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Now second-time buyers face huge mortgage leap as cost of trading up rises three fold

Published 09th Jun 2012

The cost of trading up from a first-time buyer property to a second home has almost tripled in the past decade, says a survey.

And one in six of those trying to move up the property ladder has to turn to their parents for help, asking for nearly £13,000 on average.

The price difference between a typical first-time buyer flat and the semi-detached home desired by many ‘second steppers’ has risen from £14,000 ten years ago to almost £41,000, said the Lloyds TSB survey.

While most of the would-be movers said they would use savings or equity in their current home to fund their move, 16 per cent said they would consider asking their parents for help – typically needing £12,746.

The researchers said nearly half of first-time buyers live in flats, which average £148,502 in value.

The typical price for a semi is £189,312 – meaning second steppers face a 27 per cent premium to trade up.

Second steppers in the South East face the largest premium at 52 per cent – costing them £84,407 to buy their second home.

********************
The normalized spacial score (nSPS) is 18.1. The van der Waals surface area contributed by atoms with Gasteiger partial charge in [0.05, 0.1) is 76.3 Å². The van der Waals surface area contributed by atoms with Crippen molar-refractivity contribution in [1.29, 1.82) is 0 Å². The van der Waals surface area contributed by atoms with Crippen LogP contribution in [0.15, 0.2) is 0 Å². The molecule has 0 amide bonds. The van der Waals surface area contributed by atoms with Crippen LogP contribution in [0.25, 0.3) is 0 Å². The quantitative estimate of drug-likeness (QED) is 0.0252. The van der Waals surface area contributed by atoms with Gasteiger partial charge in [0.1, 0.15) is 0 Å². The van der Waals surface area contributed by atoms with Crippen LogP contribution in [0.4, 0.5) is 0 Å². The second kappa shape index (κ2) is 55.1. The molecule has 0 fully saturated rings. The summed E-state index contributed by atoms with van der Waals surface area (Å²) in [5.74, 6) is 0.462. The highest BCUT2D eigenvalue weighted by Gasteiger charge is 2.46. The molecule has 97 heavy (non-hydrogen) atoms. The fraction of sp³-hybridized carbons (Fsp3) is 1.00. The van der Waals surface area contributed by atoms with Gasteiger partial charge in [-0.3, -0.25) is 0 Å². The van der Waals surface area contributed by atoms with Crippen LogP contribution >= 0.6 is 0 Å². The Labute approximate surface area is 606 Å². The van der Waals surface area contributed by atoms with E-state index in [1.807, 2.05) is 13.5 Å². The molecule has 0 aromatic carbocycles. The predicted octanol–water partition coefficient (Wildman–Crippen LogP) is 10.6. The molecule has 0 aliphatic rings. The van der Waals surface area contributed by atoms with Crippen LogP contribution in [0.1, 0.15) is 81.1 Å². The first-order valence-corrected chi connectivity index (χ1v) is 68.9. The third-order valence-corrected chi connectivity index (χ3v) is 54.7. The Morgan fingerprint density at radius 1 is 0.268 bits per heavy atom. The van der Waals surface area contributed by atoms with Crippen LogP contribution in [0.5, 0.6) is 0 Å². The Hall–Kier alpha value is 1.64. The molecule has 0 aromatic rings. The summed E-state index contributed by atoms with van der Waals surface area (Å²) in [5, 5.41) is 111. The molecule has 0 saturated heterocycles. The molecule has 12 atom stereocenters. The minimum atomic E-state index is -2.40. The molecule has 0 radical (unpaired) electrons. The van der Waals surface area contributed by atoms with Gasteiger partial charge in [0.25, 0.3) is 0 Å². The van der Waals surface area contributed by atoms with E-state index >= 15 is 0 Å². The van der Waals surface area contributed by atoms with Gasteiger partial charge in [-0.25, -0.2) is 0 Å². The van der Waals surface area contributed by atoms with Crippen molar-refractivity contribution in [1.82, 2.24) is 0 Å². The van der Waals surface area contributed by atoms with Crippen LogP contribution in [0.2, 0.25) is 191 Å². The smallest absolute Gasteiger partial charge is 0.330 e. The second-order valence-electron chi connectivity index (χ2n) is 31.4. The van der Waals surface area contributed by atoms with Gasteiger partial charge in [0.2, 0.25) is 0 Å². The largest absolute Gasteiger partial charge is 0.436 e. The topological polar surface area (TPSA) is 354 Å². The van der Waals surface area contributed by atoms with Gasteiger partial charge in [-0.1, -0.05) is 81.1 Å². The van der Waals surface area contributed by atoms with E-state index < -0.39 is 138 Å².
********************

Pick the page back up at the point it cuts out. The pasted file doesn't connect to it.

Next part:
Londoners face a relatively average premium of around 27 per cent – but the cost works out at £97,916. Trading up in Wales is just over £6,356, or 5 per cent, by comparison.


The price difference to buy a second home was:

£26,423 in the North;

£17,815 in Yorkshire and the Humber;

£36,892 in the North West;

£30,765 in the East Midlands;

£32,049 in the West Midlands;

£30,653 in East Anglia;

£44,828 in the South West;

£40,810 across England and Wales.

Stephen Noakes, Lloyds TSB mortgage director, said: ‘Second steppers have been hardest hit by the subdued housing market, so it is unsurprising they are struggling to fund the trade up to their second home.

‘Parents have long been helping to fund their children’s first home but many are now having to provide further support as they move up the ladder.’

Researchers used Land Registry figures and interviewed 400 people taking their second step on the property ladder.

A survey published by Lloyds TSB in February found nearly two thirds of people trying to climb the property ladder from their first home were stuck, due to falling house prices leaving them in negative equity.

Typical costs for a home mover, including stamp duty, mortgage arrangement fees, estate agency fees, surveyors’ fees, conveyancing and removal costs, soared to about £8,922 in 2011 – a 69 per cent rise over the decade – the same study found.

Source: ' ThisIsMoney '

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